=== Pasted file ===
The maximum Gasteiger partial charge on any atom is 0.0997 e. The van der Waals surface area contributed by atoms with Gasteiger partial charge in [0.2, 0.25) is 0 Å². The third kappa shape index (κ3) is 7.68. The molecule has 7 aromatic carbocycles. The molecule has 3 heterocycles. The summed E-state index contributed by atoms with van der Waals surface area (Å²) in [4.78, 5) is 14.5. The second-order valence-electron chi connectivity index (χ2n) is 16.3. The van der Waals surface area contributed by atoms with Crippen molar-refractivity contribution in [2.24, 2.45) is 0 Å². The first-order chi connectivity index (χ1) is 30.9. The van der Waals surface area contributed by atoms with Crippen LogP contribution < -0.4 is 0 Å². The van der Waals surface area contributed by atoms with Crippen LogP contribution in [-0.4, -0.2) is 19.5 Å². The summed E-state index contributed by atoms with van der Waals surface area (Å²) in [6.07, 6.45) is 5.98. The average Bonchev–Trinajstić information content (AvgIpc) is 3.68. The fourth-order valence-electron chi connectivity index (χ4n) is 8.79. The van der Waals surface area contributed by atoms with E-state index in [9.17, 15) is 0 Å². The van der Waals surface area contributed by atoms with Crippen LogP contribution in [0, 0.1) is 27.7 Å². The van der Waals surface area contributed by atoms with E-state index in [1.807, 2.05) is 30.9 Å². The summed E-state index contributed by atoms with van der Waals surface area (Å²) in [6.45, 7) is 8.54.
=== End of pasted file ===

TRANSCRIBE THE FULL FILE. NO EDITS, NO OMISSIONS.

The maximum Gasteiger partial charge on any atom is 0.0997 e. The van der Waals surface area contributed by atoms with Gasteiger partial charge in [0.2, 0.25) is 0 Å². The third kappa shape index (κ3) is 7.68. The molecule has 7 aromatic carbocycles. The molecule has 3 heterocycles. The summed E-state index contributed by atoms with van der Waals surface area (Å²) in [4.78, 5) is 14.5. The second-order valence-electron chi connectivity index (χ2n) is 16.3. The van der Waals surface area contributed by atoms with Crippen molar-refractivity contribution in [2.24, 2.45) is 0 Å². The first-order chi connectivity index (χ1) is 30.9. The van der Waals surface area contributed by atoms with Crippen LogP contribution < -0.4 is 0 Å². The van der Waals surface area contributed by atoms with Crippen LogP contribution in [-0.4, -0.2) is 19.5 Å². The summed E-state index contributed by atoms with van der Waals surface area (Å²) in [6.07, 6.45) is 5.98. The average Bonchev–Trinajstić information content (AvgIpc) is 3.68. The fourth-order valence-electron chi connectivity index (χ4n) is 8.79. The van der Waals surface area contributed by atoms with E-state index in [9.17, 15) is 0 Å². The van der Waals surface area contributed by atoms with Crippen LogP contribution in [0, 0.1) is 27.7 Å². The van der Waals surface area contributed by atoms with E-state index in [1.807, 2.05) is 30.9 Å². The summed E-state index contributed by atoms with van der Waals surface area (Å²) in [6.45, 7) is 8.54.